Time Passages – December 29, 2019

Psalm 90:1-12
December 29, 2019
Central Church, Topeka

35 years ago, I was about to begin a new chapter in my life.  I was about to move to a new state, a new city, a new time zone!  The plan was to spend 5-8 years in a different part of the country.  It turned into what would be the longest tenure of my ministry.

I was new to a lot of things in those days.  I had been an Assistant Pastor, charged with part of the ministry of a church with a staff of three pastors.  (I was low man on the totem pole!)  Now, I would be it.

I was talking to a colleague of mine the other day, reminiscing about Seminary days, and I was saying something we both believed to be true.  Seminary does not train you to be a minister.  Seminary trains you to be a Seminary student!  Yes, it gives you great skills to be used in the ministry.  And I am very grateful for that!  But much of the training in ministry is on-the-job training!  I was saying that day that I was very blessed to have been on a staff, where I could get that on-the-job training.  I couldn’t imagine what it was like for the many people who come out of seminary, and went right into solo pastorates!  That’s mind boggling!

Well, you were my first solo.  And I was thinking the other day that it was a lot like taking my first solo in an airplane!  First of all, I wondered if I was really ready for it!  And I wondered if I could do everything right, live through the day, and not break a lot of stuff!

I’ll never forget my instructor getting out of the plane and sending me up, with the words, “Go do it like you just did it!”  And I’ll really never forget lifting off of the ground, looking to my right and seeing that empty seat!  I remember thinking how cavernous that empty cockpit was – without the assurance of having that instructor next to me!  It was just me!  There was nobody else but a couple of other pilots in the area on the radio, because that particular airport didn’t have a control tower.

So, here I was on my own in 1985.  And I’m grateful that there were a lot of good people here, people who treated me kindly, and got me through it!  And I’m so grateful for the good people of Neshaminy Church who helped bring me along.  They helped me not to take myself too seriously, to realize I had a lot more questions than answers, and like formal schooling, to learn how to learn.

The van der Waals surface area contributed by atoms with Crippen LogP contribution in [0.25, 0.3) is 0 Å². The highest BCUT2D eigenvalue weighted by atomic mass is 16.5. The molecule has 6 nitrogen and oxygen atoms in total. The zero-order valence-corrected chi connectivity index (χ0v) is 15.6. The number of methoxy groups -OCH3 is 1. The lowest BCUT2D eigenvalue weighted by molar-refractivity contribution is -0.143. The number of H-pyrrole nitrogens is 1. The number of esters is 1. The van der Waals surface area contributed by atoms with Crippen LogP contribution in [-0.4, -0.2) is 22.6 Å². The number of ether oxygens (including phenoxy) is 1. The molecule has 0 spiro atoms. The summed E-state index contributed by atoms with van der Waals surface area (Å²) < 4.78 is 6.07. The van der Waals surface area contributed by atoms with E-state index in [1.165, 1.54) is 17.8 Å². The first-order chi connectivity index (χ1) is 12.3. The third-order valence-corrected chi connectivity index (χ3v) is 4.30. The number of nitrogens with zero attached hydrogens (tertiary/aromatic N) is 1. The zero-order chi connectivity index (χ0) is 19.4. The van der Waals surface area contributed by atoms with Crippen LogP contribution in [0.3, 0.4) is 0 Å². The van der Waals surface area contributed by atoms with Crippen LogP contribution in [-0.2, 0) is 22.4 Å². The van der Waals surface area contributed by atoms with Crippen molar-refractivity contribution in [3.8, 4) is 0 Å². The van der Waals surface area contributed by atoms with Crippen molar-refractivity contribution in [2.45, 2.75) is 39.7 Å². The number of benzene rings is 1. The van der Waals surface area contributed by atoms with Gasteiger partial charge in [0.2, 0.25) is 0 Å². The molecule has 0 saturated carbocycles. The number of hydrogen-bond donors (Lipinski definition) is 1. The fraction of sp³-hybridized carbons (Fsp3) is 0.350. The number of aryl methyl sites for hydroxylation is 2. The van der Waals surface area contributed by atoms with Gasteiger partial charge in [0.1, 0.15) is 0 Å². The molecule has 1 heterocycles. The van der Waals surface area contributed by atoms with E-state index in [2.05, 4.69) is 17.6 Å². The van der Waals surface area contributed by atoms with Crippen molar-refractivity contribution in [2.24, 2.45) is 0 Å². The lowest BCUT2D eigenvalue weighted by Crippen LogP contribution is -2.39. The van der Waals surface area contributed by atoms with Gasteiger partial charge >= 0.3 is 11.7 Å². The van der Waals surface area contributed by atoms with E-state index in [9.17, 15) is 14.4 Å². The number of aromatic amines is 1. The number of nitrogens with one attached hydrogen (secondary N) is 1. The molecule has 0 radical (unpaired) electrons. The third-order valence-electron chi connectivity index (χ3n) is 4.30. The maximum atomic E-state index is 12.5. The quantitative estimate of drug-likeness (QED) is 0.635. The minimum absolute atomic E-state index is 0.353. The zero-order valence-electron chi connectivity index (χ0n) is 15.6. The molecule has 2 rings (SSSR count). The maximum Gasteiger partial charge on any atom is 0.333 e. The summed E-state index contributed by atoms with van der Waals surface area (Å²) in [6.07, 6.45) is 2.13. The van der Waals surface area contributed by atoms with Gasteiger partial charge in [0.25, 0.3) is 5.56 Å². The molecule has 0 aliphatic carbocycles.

I recently went to a reunion there, and I got reminded about some of the things I did in those early days!  I can only imagine what it might have been like if I had gone right into a solo pastorate!

Well, having said all that, it’s hard to imagine that so much time has gone by.  Here we are at the end of a year.  We’re at the end of what I’ve been calling the “twenty-teens.”  And I was thinking the other day about the Y2K Bug.  Do you remember that?  People worried that all the computer code was written to recognize years in only two digits.  “85,” “91,” “98.”  But when 2000 came, they worried that the computers would think it was 1900, and that airplanes would fall out of the sky, bank accounts would revert to zero, and debts would all be lost.  (I was secretly hoping for that one!)

Well, that was 20 years ago!  I can’t believe it’s been that long.  Those numbers still boggle my mind!  It can’t be that long!  I don’t feel any different than I did when I showed up here in “85!”  Except, I was saying to Patty the other day, “Do you remember what it was like standing up from a chair without groaning?”

Do you remember the song “Time Passages?”  I borrowed the title of that song for my sermon title today.  And it’s been running through my head all week!  It was a song by (who knows?) Al Stewart.  Do you remember that?  I know there are a lot of country music fans out here, so I’m taking a chance with that one.  But it was Al Stewart.  Who thinks they know the year?  It was September 1978.  It turns out that was the very month I began Seminary!